What If I Need the Money Before Retirement?

Through plan loan features, many employers allow you to borrow up to one-half of your total vested account, up to $50,000 (reduced by any outstanding loans). If, for example, you are fully vested and have accumulated $20,000 in your 401(k) account, you could borrow up to $10,000. Using payroll deductions, you repay the principal and current interest rates back to your account over a set term (generally not more than five years unless used for the purchase of your principal residence). In effect, you repay yourself. Immediate repayment may be required if you terminate your employment. Loans do not incur the taxes or penalties of a withdrawal.


Many plans also permit hardship withdrawals, usually for the purchase of a primary residence, payment of post-secondary education expenses, payment of certain unreimbursed medical expenses or to prevent the eviction from or foreclosure of your principal residence. Qualified hardship withdrawals are subject to a 10% Federal income tax withholding and may be subject to a 10% early withdrawal penalty. Your plan may not allow you to make additional contributions for a period of time after a hardship withdrawal. If your plan so provides, you also can withdraw money without withdrawal penalties if you are medically disabled as defined by the IRS.


Other withdrawals taken before the age of 59½ (for example, if you change jobs and don’t roll over your account) will generally incur the 10% penalty in addition to regular income taxes. Unless you are still working for the same employer, you must begin taking minimum distributions by April 1 of the calendar year following the calendar year in which you reach age 70½. Such distributions must begin by April 1 of the calendar year following the calendar year in which you reach age 70½ or retire (except for more than 5% stockholders of the employer), whichever comes later. Be sure to talk to your lawyer or financial advisor before making any withdrawal to be sure you fully understand the tax consequences. Under some plans, you may be required to commence distributions at age 70½ while you are still working. Other plans may allow you to choose to begin distributions at age 70½ or defer the commencement of your distributions until you retire.


What Is a 403(b) Plan?

Similar to 401(k) plans and also named after a provision in the tax code, a 403(b) plan is a retirement savings plan for certain employees of public schools and certain tax-exempt organizations. You contribute to your 403(b) tax-deferred until you withdraw money. Ordinary income taxes are generally due upon withdrawal. Withdrawals prior to age 59½ are generally prohibited. Those that are allowed may be subject to a 10% tax penalty.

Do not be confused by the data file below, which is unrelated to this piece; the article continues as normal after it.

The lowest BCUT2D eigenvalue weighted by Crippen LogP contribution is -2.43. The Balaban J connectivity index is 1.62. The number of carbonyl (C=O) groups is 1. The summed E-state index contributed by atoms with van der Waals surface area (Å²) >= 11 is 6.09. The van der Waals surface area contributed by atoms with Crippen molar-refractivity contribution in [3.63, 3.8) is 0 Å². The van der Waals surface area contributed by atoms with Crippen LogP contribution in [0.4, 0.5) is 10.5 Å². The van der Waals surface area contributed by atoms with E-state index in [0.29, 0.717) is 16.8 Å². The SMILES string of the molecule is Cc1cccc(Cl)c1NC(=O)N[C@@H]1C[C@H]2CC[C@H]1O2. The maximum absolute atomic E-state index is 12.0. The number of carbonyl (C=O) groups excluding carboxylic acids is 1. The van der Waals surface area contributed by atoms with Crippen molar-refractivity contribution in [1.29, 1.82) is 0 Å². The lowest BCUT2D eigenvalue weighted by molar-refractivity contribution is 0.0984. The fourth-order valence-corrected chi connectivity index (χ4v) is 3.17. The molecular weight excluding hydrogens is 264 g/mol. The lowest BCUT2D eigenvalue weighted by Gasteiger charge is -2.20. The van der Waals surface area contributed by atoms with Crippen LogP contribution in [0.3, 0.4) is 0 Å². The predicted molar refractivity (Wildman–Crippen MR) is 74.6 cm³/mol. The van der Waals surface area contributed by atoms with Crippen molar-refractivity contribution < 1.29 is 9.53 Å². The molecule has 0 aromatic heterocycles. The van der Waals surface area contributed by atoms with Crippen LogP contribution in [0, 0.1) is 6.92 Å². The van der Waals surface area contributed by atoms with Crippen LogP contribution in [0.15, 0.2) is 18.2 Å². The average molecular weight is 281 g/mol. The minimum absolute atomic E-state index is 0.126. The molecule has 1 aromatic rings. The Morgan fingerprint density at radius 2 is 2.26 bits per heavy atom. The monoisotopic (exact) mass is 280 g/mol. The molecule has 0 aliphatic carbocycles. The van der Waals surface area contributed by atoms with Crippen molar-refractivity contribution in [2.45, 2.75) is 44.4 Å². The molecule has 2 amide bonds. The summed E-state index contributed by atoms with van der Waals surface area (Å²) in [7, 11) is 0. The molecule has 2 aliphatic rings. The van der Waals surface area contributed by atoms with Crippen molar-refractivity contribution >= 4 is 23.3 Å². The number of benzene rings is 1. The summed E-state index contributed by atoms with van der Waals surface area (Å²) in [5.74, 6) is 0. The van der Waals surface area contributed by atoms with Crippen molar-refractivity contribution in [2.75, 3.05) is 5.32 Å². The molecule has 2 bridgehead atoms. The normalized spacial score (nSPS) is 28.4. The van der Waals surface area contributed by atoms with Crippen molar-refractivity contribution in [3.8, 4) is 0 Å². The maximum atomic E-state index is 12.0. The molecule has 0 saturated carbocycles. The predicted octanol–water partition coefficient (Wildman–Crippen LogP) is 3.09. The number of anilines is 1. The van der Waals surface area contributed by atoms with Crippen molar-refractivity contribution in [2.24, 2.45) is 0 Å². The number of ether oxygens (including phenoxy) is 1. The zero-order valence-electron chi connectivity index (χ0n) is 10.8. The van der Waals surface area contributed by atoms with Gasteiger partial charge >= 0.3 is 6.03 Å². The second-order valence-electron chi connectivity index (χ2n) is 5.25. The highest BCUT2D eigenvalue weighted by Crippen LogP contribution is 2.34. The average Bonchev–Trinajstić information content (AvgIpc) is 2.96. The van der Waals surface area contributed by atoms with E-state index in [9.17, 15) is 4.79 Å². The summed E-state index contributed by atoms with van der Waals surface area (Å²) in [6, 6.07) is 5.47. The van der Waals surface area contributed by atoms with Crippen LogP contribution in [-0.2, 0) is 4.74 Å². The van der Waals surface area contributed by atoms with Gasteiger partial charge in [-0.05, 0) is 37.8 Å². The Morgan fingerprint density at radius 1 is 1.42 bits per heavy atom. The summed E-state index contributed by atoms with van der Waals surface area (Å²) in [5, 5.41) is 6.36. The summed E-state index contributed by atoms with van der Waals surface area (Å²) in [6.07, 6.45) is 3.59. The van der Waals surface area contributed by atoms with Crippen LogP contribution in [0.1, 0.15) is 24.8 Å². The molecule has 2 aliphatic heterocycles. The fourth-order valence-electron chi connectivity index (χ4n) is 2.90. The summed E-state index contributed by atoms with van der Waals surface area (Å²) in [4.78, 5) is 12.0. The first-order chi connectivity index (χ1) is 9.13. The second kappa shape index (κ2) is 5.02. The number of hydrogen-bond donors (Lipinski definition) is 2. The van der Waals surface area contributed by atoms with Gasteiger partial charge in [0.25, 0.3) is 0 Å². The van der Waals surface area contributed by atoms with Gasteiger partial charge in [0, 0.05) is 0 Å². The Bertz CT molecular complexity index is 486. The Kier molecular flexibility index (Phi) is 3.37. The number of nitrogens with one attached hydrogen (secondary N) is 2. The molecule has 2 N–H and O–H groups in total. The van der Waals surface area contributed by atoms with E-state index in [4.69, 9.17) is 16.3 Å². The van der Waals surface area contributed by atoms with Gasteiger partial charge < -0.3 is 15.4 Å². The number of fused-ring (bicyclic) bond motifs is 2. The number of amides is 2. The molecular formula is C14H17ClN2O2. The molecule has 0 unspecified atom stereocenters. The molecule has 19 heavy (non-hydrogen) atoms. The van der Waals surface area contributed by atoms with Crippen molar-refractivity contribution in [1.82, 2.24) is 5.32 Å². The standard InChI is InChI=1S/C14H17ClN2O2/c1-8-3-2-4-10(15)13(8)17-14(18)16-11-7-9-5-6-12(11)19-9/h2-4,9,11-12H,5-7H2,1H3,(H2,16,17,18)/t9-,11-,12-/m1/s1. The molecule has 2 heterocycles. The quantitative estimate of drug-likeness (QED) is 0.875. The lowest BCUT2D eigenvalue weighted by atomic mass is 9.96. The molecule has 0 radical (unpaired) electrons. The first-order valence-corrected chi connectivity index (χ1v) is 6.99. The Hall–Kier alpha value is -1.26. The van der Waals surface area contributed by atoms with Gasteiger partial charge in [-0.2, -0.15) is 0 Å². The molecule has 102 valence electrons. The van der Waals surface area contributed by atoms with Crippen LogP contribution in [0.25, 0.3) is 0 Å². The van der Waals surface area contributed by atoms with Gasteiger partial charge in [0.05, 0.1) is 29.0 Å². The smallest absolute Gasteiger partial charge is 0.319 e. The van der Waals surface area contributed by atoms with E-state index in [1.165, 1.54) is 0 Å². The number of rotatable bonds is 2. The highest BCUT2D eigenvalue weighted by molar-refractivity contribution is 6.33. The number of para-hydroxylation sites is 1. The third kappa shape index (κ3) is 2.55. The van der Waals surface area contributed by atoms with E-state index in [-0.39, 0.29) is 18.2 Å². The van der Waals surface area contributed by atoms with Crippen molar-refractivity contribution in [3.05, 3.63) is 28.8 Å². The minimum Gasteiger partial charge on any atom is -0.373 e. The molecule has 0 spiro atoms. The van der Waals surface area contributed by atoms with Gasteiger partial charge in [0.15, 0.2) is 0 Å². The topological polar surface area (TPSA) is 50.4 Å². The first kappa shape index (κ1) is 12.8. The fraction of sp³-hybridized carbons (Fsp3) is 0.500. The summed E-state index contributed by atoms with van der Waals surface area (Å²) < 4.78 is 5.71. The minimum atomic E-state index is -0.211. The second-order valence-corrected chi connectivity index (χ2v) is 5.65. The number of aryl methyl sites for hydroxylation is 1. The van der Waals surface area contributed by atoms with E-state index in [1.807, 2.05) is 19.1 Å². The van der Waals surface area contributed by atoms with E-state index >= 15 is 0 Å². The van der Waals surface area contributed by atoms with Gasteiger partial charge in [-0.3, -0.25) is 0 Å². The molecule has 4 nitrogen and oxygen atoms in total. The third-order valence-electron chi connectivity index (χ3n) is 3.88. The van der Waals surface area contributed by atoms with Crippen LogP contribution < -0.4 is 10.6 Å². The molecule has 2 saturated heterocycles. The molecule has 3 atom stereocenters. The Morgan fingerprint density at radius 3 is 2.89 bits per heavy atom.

Some Tips for Savvy 401(k) Investing

An employer is legally required to provide a Summary Plan Description (SPD) of your 401(k), including information about eligibility, vesting and benefit payouts. However, employers are not required to distribute prospectuses and financial statements on the investments themselves. Information on your plan’s investment options may come from the investment manager directly. Remember, a prospectus is required by law for all mutual funds. To make sound judgments regarding your 401(k) plan, you’ll want to know the following:


Make the Most of Your 401(k)

Remember, the key to maximizing your 401(k) contributions is to start early and contribute as much as you can. Set aside the maximum amount allowed, or at least try to increase your contributions each year. And always take full advantage of any matching contributions your employer might make.


Careful planning today may help you remain one step ahead of tomorrow’s inflation and can help provide you with the money you’ll want to enjoy your retirement years.


For More Information



401(k) Take Charge of Your Future

Eric Schurenberg, Warner Books                                   $10.95


The Complete Idiot’s Guide to 401(k) Plans

Wayne G. Bogosian, Dee Lee

MacMillian Distribution                                                     $19.95


A Commonsense Guide to Your 401(k)

Mary Rowland, Bloomberg Personal Bookshelf            $19.95



The quarterly Consumer Information Center catalog lists more than 200 helpful federal publications. For your free copy, write: Consumer Information Catalog, Pueblo, CO 81009, call 1-888-8-PUEBLO or find the catalog on the Net at



To learn more about 401(k) plans contact:


Financial Planning Association at 1-800/322-4237 or


Internal Revenue Service at



See other Life Advice® pamphlets on related topics: Investing for the First Time, Planning for Retirement, 403(b) Plans, Building Financial Freedom, Enjoying Retirement, Choosing a Financial Advisor, Annuities, Mutual Funds and Lump Sum Distribution. To order up to three free pamphlets at a time, call 1-800-Met-Life, that’s 1-800-638-5433.



If you’re on the Net, check us out. We’re part of MetLife Online®.

Search this site:

Get the Savvy Consumer Newsletter! (FREE)